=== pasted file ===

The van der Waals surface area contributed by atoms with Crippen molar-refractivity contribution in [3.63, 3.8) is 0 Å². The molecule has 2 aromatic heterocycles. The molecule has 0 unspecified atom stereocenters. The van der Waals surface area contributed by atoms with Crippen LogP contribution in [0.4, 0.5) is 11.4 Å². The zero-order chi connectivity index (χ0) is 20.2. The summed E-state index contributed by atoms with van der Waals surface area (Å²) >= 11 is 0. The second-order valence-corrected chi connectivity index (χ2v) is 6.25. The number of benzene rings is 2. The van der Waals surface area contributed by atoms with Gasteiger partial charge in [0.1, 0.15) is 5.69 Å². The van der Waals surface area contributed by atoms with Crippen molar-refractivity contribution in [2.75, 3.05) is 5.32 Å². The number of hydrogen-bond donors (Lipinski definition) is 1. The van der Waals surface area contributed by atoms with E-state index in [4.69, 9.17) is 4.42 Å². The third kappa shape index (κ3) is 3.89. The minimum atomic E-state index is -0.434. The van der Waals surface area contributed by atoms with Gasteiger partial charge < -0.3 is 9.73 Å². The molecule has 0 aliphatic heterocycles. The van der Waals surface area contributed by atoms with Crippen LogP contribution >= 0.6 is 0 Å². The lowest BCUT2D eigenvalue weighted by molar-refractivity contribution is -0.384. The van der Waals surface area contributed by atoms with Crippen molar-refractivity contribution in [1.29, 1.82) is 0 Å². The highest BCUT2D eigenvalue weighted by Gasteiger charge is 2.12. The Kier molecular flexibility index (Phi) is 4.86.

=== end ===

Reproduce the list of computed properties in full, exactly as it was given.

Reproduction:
The van der Waals surface area contributed by atoms with Crippen molar-refractivity contribution in [3.63, 3.8) is 0 Å². The molecule has 2 aromatic heterocycles. The molecule has 0 unspecified atom stereocenters. The van der Waals surface area contributed by atoms with Crippen LogP contribution in [0.4, 0.5) is 11.4 Å². The zero-order chi connectivity index (χ0) is 20.2. The summed E-state index contributed by atoms with van der Waals surface area (Å²) >= 11 is 0. The second-order valence-corrected chi connectivity index (χ2v) is 6.25. The number of benzene rings is 2. The van der Waals surface area contributed by atoms with Gasteiger partial charge in [0.1, 0.15) is 5.69 Å². The van der Waals surface area contributed by atoms with Crippen molar-refractivity contribution in [2.75, 3.05) is 5.32 Å². The number of hydrogen-bond donors (Lipinski definition) is 1. The van der Waals surface area contributed by atoms with E-state index in [4.69, 9.17) is 4.42 Å². The third kappa shape index (κ3) is 3.89. The minimum atomic E-state index is -0.434. The van der Waals surface area contributed by atoms with Gasteiger partial charge < -0.3 is 9.73 Å². The molecule has 0 aliphatic heterocycles. The van der Waals surface area contributed by atoms with Crippen LogP contribution >= 0.6 is 0 Å². The lowest BCUT2D eigenvalue weighted by molar-refractivity contribution is -0.384. The van der Waals surface area contributed by atoms with Crippen molar-refractivity contribution in [1.29, 1.82) is 0 Å². The highest BCUT2D eigenvalue weighted by Gasteiger charge is 2.12. The Kier molecular flexibility index (Phi) is 4.86.